Instrumenting crash dumps

I’ve been planning to write a post about debugging multiplayer games (post-mortem) for a while now, but it keeps getting bigger and bigger, so instead of waiting until I can get enough time to finish it, I thought it’d be easier to share some quick’n’easy tricks first.

I’d like to show a simple way of “instrumenting” a crash dump so that it gives us more info about the crime scene. Let’s assume we’ve received a crash from the following piece of code (it’s actually very close to a real-life scenario I encountered). Short side note first: I’m talking about crash dumps coming from public here and usually extremely rare cases, too. If this was something you could repro in-house, we wouldn’t have this conversation.

 1 struct SType
 2 {
 3     SType() : parentType(NULL) {}
 4     SType* parentType;
 5 };
 6 struct SObj
 7 {
 8     SObj(SType* t) : type(t) {}
 9     SType* type;
11     bool IsA(const SType* t) const;
12 };
13 bool SObj::IsA(const SType* t) const
14 {
15     const SType* iter = type;
16     while(iter)
17     {
18         if(iter == t)
19         {
20             return true;
21         }
22         // Crashes in the line below. Access Violation when reading 'iter->parentType'
23         iter = iter->parentType;
24     }
25     return(false);
26 }

Our crash dumps points to the line 23, obviously something’s wrong with the ‘iter’ variable. Corresponding assembly code (just the while loop):

1 003A2172 3B 44 24 04 cmp eax,dword ptr [esp+4]
2 003A2176 74 0B je SObj::IsA+15h (3A2183h)
3 003A2178 8B 00 mov eax,dword ptr [eax]
4 003A217A 85 C0 test eax,eax
5 003A217C 75 F4 jne SObj::IsA+4 (3A2172h)

Crash happens in the mov eax, dword ptr [eax] line. Sadly, given only this dump, it’s hard to form any solid theories. We don’t even know what iteration is that, so can’t tell if it’s the object itself that’s corrupted (so accessing obj->type) or the type chain. We suspect something wrote over either object instance or type definition, but most of the time, we can’t see what’s in memory corresponding to either of these objects (I’ve tried inspecting memory associated with ECX, but nothing interesting there, not included in the dump). Yes, you can try grabbing full memory dumps, but they’re usually too huge to be practical (good luck having people send you gigs of data). Normal crash dumps only contain very limited information, registers, stack, call stacks and so on. Wait a moment, did I say “stack”? What if we instrument our function, so that it tries to store crucial information where we can find it? For the sake of this example let’s assume our object is corrupted by the following code:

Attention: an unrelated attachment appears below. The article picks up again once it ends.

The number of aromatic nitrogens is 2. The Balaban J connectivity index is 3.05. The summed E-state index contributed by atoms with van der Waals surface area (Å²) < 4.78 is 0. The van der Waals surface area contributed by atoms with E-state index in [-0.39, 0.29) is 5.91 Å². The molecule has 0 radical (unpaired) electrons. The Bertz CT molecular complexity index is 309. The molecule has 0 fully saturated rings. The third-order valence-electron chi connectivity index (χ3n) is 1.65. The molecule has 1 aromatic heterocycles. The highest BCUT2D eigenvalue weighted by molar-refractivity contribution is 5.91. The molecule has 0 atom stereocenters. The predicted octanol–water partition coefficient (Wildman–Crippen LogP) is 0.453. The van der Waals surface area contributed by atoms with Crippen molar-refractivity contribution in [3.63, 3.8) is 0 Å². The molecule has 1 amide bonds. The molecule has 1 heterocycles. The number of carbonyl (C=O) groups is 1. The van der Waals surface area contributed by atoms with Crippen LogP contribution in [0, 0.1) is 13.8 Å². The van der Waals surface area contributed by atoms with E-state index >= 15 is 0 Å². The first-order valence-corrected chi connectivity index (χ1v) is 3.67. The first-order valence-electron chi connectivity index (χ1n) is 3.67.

1 SType st;
2 SObj obj(&st);
4 static void Corrupt()
5 {
6     const char* str = "Hello world!";
7     memcpy(&obj, str, 10);
8 }

Here’s a temporarily modified version of the IsA method:

1 bool SObj::IsA(const SType* t) const
2 {
3     volatile unsigned int stackInfo[4];
4     const volatile unsigned int* fmem = reinterpret_cast<const volatile unsigned int*>(this);
5     for(size_t i = 0; i < 4; ++i)
6     {
7         stackInfo[i] = fmem[i];
8     }
9 // Everything else stays the same

Remember, this is temporary, diagnostic code, it doesn’t need to be pretty. The idea is to store data associated with “this” pointer on the stack, so that we can take a look later. Yes, it comes with a slight performance hit, but it’s less severe than most alternatives (e.g. logging). We deploy a new build and wait for fresh dumps. Finally, we can answer some of our questions:

(Immediate Window)
> stackInfo
[0x0]: 0x6c6c6548
[0x1]: 0x6f77206f
[0x2]: 0x00ee6c72
[0x3]: 0x00000000
> eax

At this point we know it’s actually memory associated with the object itself that’s written over, we crashed during the first iteration (EAX == first 4 bytes of the object memory == obj.type). Let’s see if we can get more info about the data that’s in memory right now:

> (const char*)stackInfo
0x012afcc4 "Hello worl??"

A-ha! We’re being written over by a familiar looking string. Obviously, it’s a contrived example, in real-life it rarely is that easy, but in my experience looking at “corrupted” memory can often give you valuable hints (is it a string, maybe some common floating-point bit pattern like 0x3f800000 etc).

Tricks like this are most valuable in a scenario, where we have a luxury of regular, frequent deployments (so that we can push instrumented build & the fix) and, sadly, are less helpful for more traditional, boxed products. Even then, it’s good to remember that you can stuff some of your crucial info (global state) in the stack space of your main loop as well. This can be especially helpful on consoles, where dumps are often all you get (no log files). In most cases you can get 90% of what you need from a raw dump, but having a way to get the extra few % when needed can be priceless. It did save my sanity many times in the past.

More Reading
Newer// C++ 11 final
Older// NaN memories
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